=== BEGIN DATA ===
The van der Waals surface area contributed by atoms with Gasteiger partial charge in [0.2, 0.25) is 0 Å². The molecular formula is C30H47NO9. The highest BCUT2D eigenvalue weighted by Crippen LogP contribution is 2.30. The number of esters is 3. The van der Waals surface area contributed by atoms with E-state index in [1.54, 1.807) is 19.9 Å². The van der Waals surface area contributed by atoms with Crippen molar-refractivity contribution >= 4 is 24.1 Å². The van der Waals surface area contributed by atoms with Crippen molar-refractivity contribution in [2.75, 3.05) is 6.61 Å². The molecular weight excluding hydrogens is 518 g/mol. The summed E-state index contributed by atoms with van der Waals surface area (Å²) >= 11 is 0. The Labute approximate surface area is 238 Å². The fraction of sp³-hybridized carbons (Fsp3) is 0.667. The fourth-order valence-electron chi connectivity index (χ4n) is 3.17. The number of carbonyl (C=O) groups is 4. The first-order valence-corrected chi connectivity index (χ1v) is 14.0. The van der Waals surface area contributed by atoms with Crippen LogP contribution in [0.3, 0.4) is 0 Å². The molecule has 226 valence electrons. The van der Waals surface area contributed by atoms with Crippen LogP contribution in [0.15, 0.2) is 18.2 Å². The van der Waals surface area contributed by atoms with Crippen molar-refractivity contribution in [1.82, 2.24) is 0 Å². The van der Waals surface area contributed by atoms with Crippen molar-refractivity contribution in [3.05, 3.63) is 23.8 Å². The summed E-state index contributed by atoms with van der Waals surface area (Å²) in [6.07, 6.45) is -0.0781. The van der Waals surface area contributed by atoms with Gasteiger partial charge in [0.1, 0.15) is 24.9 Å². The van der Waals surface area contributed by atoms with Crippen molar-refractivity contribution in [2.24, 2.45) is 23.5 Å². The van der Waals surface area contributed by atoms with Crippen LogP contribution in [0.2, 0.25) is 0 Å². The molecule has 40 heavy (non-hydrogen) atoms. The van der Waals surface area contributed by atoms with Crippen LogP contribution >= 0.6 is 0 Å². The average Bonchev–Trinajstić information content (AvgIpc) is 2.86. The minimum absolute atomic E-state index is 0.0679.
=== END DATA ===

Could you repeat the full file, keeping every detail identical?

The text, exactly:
The van der Waals surface area contributed by atoms with Gasteiger partial charge in [0.2, 0.25) is 0 Å². The molecular formula is C30H47NO9. The highest BCUT2D eigenvalue weighted by Crippen LogP contribution is 2.30. The number of esters is 3. The van der Waals surface area contributed by atoms with E-state index in [1.54, 1.807) is 19.9 Å². The van der Waals surface area contributed by atoms with Crippen molar-refractivity contribution >= 4 is 24.1 Å². The van der Waals surface area contributed by atoms with Crippen molar-refractivity contribution in [2.75, 3.05) is 6.61 Å². The molecular weight excluding hydrogens is 518 g/mol. The summed E-state index contributed by atoms with van der Waals surface area (Å²) >= 11 is 0. The Labute approximate surface area is 238 Å². The fraction of sp³-hybridized carbons (Fsp3) is 0.667. The fourth-order valence-electron chi connectivity index (χ4n) is 3.17. The number of carbonyl (C=O) groups is 4. The first-order valence-corrected chi connectivity index (χ1v) is 14.0. The van der Waals surface area contributed by atoms with Crippen LogP contribution in [0.3, 0.4) is 0 Å². The molecule has 226 valence electrons. The van der Waals surface area contributed by atoms with Crippen LogP contribution in [0.15, 0.2) is 18.2 Å². The van der Waals surface area contributed by atoms with Crippen molar-refractivity contribution in [1.82, 2.24) is 0 Å². The van der Waals surface area contributed by atoms with Crippen molar-refractivity contribution in [3.05, 3.63) is 23.8 Å². The summed E-state index contributed by atoms with van der Waals surface area (Å²) in [6.07, 6.45) is -0.0781. The van der Waals surface area contributed by atoms with Gasteiger partial charge in [0.1, 0.15) is 24.9 Å². The van der Waals surface area contributed by atoms with Crippen molar-refractivity contribution in [2.24, 2.45) is 23.5 Å². The van der Waals surface area contributed by atoms with Crippen LogP contribution in [0.2, 0.25) is 0 Å². The molecule has 40 heavy (non-hydrogen) atoms. The van der Waals surface area contributed by atoms with Crippen LogP contribution >= 0.6 is 0 Å². The average Bonchev–Trinajstić information content (AvgIpc) is 2.86. The minimum absolute atomic E-state index is 0.0679.